9

If one have installed the Vanialla TeX Live 2015 (i.e. by hand not via packages) on Ubuntu. An MWE like this does not compile with xelatex

\documentclass{article}
\usepackage{fontspec}
\setmainfont[Ligatures=TeX]{TeX Gyre Pagella}
\begin{document}

Hello, World!

\end{document}

Eventhough TeX Gyre Pagella opentype is a part of TL15.

XeLaTeX will look in the font cache for fonts to use with fontspec. So even if a font is found in TL the font cache might not find it.

On linux at least the TL fonts may not be be automatically included into the font cache.

How do we solve this?

  • This isn't a question.... At least, I can figure out the question but it would be clearer to just ask it! – cfr Jul 27 '15 at 12:57
  • @cfr, changed ;-) – daleif Jul 27 '15 at 14:53
10

Here is how I solved it.

Basics: Ubuntu Linux. Manually installed TeX Live 2015 (from http://tug.org/texlive).

  1. TeX Live already come with the needed configuration file. It is found in

    <path to TL15>/texmf-var/fonts/conf/texlive-fontconfig.conf
    
  2. Copy this to /etc/fonts/conf.d/09-texlive-fonts.conf:

    sudo cp <path to TL15>/texmf-var/fonts/conf/texlive-fontconfig.conf /etc/fonts/conf.d/09-texlive-fonts.conf
    
  3. Now update the font cache via

    sudo fc-cache -fsv
    

Now this MWE run just fine for me (compiles using xelatex)

\documentclass{article}
\usepackage{fontspec}
\setmainfont[Ligatures=TeX]{TeX Gyre Pagella}
\begin{document}

Hello, World!

\end{document}

(feel free to enhance this answer)

  • The newest command is \setmainfont, the old \setromanfont only works because of backwards compatibility. I know you say feel free to enhance this answer, but it's just a minor edit. – Manuel Jul 27 '15 at 12:05
  • @Manuel, changed – daleif Jul 27 '15 at 14:54
  • 1
    The content of the texlive-fontconfig.conf file is here. (Unfortunately it is not distributed with the debian package, apparently.) – Olivier Cailloux Sep 23 '15 at 14:30
  • @OlivierCailloux Unfortunately the texlive-fontconfig.conf you've linked references the directories (/usr/local/...) used by tlmgr — it's however easy to understand which modifications are required Thank you for posting the link. – gboffi Nov 17 '17 at 14:47
4

If you create some symbolic links you can avoid the need to update the configuration file when you install a new edition of TeX Live.

As the user who manages your TeX installation (probably this means root or sudo):

cd /usr/local/texlive
ln -s 2015 current.2015
ln -s current.2015 current

The configuration file 09-texlive-fonts.conf should be created in /etc/fonts/conf.avail with a symbolic link from /etc/fonts/conf.d. So, as root or with sudo, create /etc/fonts/conf.avail/09-texlive-fonts.conf with the following content:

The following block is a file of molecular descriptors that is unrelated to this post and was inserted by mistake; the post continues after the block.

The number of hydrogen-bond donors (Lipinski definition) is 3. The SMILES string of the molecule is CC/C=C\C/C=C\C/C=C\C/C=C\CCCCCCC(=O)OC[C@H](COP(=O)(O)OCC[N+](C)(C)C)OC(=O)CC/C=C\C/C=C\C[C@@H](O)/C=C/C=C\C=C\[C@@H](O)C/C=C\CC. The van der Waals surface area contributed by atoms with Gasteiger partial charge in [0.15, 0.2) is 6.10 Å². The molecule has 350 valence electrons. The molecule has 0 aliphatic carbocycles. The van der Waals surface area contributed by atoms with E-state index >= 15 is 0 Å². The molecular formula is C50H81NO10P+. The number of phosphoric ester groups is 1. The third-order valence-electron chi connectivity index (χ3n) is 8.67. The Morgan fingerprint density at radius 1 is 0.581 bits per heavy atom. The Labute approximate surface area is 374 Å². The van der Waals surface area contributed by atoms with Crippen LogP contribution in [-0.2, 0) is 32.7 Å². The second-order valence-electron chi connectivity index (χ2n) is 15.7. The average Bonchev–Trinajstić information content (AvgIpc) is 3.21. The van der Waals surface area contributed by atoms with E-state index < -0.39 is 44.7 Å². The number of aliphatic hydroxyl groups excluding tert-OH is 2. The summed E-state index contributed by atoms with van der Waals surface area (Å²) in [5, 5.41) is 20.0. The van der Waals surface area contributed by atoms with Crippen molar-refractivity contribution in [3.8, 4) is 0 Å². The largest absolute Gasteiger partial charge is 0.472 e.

<?xml version="1.0"?>
<!DOCTYPE fontconfig SYSTEM "fonts.dtd">
<fontconfig>
  <dir>/usr/local/texlive/current/texmf-dist/fonts/opentype</dir>
  <dir>/usr/local/texlive/current/texmf-dist/fonts/truetype</dir>
  <dir>/usr/local/texlive/current/texmf-dist/fonts/type1</dir>
</fontconfig>

If you also want to make available fonts from TEXMFLOCAL:

<?xml version="1.0"?>
<!DOCTYPE fontconfig SYSTEM "fonts.dtd">
<fontconfig>
  <dir>/usr/local/texlive/current/texmf-dist/fonts/opentype</dir>
  <dir>/usr/local/texlive/current/texmf-dist/fonts/truetype</dir>
  <dir>/usr/local/texlive/current/texmf-dist/fonts/type1</dir>
  <dir>/usr/local/texlive/texmf-local/fonts/opentype</dir>
  <dir>/usr/local/texlive/texmf-local/fonts/truetype</dir>
  <dir>/usr/local/texlive/texmf-local/fonts/type1</dir>
</fontconfig>

Then as root or with sudo:

cd /etc/fonts/conf.d
ln -s ../conf.avail/09-texlive-fonts.conf
fc-cache -s

If you update TeX Live or install a new version, you can simply adjust the symbolic links and run fc-cache -fs. In fact, in many cases, the cache will get updated relatively quickly even if you don't run fc-cache because you will get some font package or other updated by your distro package manager when you update the system.

Do note that for some applications you would also need to run mkfontscale and mkfontdir.

  • why do you create a softlink to current.2015 rather than directly link 2015 to current ? Is there any reason or advantage doing it this way ? – SPV Jan 6 '18 at 3:48
  • @SPV It just makes it easier to switch and clearer to me what I'm doing. It means I can leave the precise links in place when switching: current.2015, current.2016, bin.2015, bin.2016 etc. and everything relevant stays in the top-level directory, even if that version is not the active one. It also makes it possible to do things like /usr/local/texlive/bin.2015/pdflatex when 2015 is not the active version - and similarly for setting the main tree in the environment. – cfr Jan 6 '18 at 21:05

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